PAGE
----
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Her Paris Tearooms
tea for one...

Karen Burns is a Journeywoman who calls Washington, USA home. This lucky woman also lives part of every year--the three lovely months of spring -- in France. She is currently working on a guide to the tearooms of Paris and has agreed to share her expertise with us. Karen writes...

Alone in Paris? Lucky you! Paris is a fabulous city for exploring on your own. Being a Journeywoman you're probably okay with dining solo. However, after four or five days the thought of another multi-course, calorie-laden French meal might not appeal to you. Or, maybe you're just looking for an inexpensive =lunch served at an odd time of the day. Let me introduce you to some of my favorite tearooms of Paris.

Last time I counted there were one hundred and thirty-six salons de thé in Paris. They range from the famous spots filled with lunching ladies-who-shop to tiny unknown little gems on empty side streets. At most of them, you can find salads, quiches, pasta, fish and meat dishes, as well as soups, with prices ranging from 50 to 100 francs. Add dessert (and tea, of course) and it's a great little meal.

Latin Quarter offers fab desserts...

L'Heure Gourmande, 22, passage Dauphine, 6th Arrondissement
In the heart of the Latin Quarter, a quiet pedestrian passage runs from the lively rue Dauphine west to rue Mazarine. To find it, head south on the rue Dauphine from the Pont Neuf and keep an eye out for a tall iron gate on your right. Step through (it's always open during the day) and mid-passage there's L'Heure Gourmande, an elegant sanctuary with gold-washed walls and a lofty ceiling painted blue and white like the summer sky. What a lovely place for lunch! Try one of the five quiches, a generous salad, or an assiette chaude (hot plate) served between noon and 3:00 p.m. What kind of hot plate? Well, there's the Mezzaluna (mushroom-stuffed ravioli with cream sauce), the Frileux (chopped steak with cheese sauce and scalloped potatoes), and for vegetarians there's the Jardin (a large plate of steamed vegetables). Main dishes run from 48 to 109 francs and they leave room for dessert--cheesecake, chocolate tart, fruit crumble, or ice cream (not just any ice cream, but the famous Berthillon brand--well worth the calories!).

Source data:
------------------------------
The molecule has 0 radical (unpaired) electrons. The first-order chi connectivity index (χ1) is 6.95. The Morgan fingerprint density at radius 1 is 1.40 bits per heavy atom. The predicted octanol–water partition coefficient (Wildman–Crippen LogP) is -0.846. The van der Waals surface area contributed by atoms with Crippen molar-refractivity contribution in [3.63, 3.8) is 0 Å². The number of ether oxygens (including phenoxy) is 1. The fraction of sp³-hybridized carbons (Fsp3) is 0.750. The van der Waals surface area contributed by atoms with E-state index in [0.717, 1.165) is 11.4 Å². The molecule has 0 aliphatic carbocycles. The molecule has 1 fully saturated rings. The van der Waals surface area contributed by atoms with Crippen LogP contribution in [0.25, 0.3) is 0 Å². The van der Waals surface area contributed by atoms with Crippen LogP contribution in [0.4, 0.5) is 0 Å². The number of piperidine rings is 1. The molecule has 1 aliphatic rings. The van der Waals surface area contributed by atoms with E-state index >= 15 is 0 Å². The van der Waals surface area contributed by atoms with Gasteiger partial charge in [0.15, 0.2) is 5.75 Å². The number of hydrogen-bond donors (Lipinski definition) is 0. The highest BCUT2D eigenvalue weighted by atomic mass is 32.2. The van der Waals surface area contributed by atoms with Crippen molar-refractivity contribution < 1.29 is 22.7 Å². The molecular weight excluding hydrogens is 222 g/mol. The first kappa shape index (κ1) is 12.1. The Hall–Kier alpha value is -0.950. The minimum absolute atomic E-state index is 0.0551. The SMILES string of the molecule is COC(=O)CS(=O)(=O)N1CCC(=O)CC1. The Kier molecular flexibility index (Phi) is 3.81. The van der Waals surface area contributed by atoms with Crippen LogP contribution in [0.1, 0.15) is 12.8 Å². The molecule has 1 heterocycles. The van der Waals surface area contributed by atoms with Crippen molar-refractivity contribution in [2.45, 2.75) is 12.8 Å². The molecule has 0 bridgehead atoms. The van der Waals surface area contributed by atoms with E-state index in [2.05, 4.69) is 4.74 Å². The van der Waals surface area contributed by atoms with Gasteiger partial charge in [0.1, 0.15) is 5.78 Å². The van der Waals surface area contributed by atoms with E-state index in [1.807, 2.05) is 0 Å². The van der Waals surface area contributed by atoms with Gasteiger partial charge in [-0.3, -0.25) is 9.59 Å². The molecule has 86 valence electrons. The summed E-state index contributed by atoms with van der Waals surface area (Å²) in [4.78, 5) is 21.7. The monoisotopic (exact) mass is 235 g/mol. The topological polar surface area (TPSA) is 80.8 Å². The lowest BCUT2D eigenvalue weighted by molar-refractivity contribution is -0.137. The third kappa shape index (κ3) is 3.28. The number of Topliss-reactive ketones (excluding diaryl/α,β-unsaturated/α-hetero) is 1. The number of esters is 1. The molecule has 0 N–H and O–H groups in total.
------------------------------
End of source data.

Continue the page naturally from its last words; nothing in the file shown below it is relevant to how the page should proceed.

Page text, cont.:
Walk down rue St-Jacques...

Le Thé des Brumes, 340, rue Saint-Jacques, 5th Arrondissement
Wander far enough south on the rue Saint-Jacques (this is the historic pilgrimage route that once led all the way to Spain) and you'll find Le Thé des Brumes, a cozy one-room establishment with flickering candles on every table. Lunch is served all afternoon till 6:00 p.m. If it's a cold day you'll appreciate a gratin, a hot fish, meat or vegetable casserole topped with cheese and breadcrumbs. Or there are salads, quiche, or ravioli. Prices are lower here (36 to 58 francs), perhaps reflecting the out-of-the-way neighbourhood. The desserts are worth the walk, though. All are made by the owner from recipes contributed by her mother and friends.

Near Notre Dame...

The Tea Caddy 14, rue Saint-Julien-le-Pauvre, 5th Arrondissement
Mahogany-paneled walls, beamed ceilings, brick fireplace, mullioned windows -- The Tea Caddy hasn't changed since it was founded in 1928 by a Miss Kinkelin, English governess to the Citroén family. When she retired, the Citroéns gave her this small house near Notre Dame where she lived on the upper floors and turned the ground level into an English-style tearoom. This is where you should go when you're homesick for scrambled eggs and bacon, cinnamon toast, or apple pie. Of course, you are still in Paris, so you can also get poached eggs with spinach and mornay sauce, salad niçoise, and croque monsieur sandwiches. Prices range from 25 francs for a sandwich to 55 francs for a salmon, spinach and mushroom quiche. Sit by a window and you can look out onto the Square Viviani, a lovely small park where the oldest tree in Paris still grows.



More terrific Paris tearooms...

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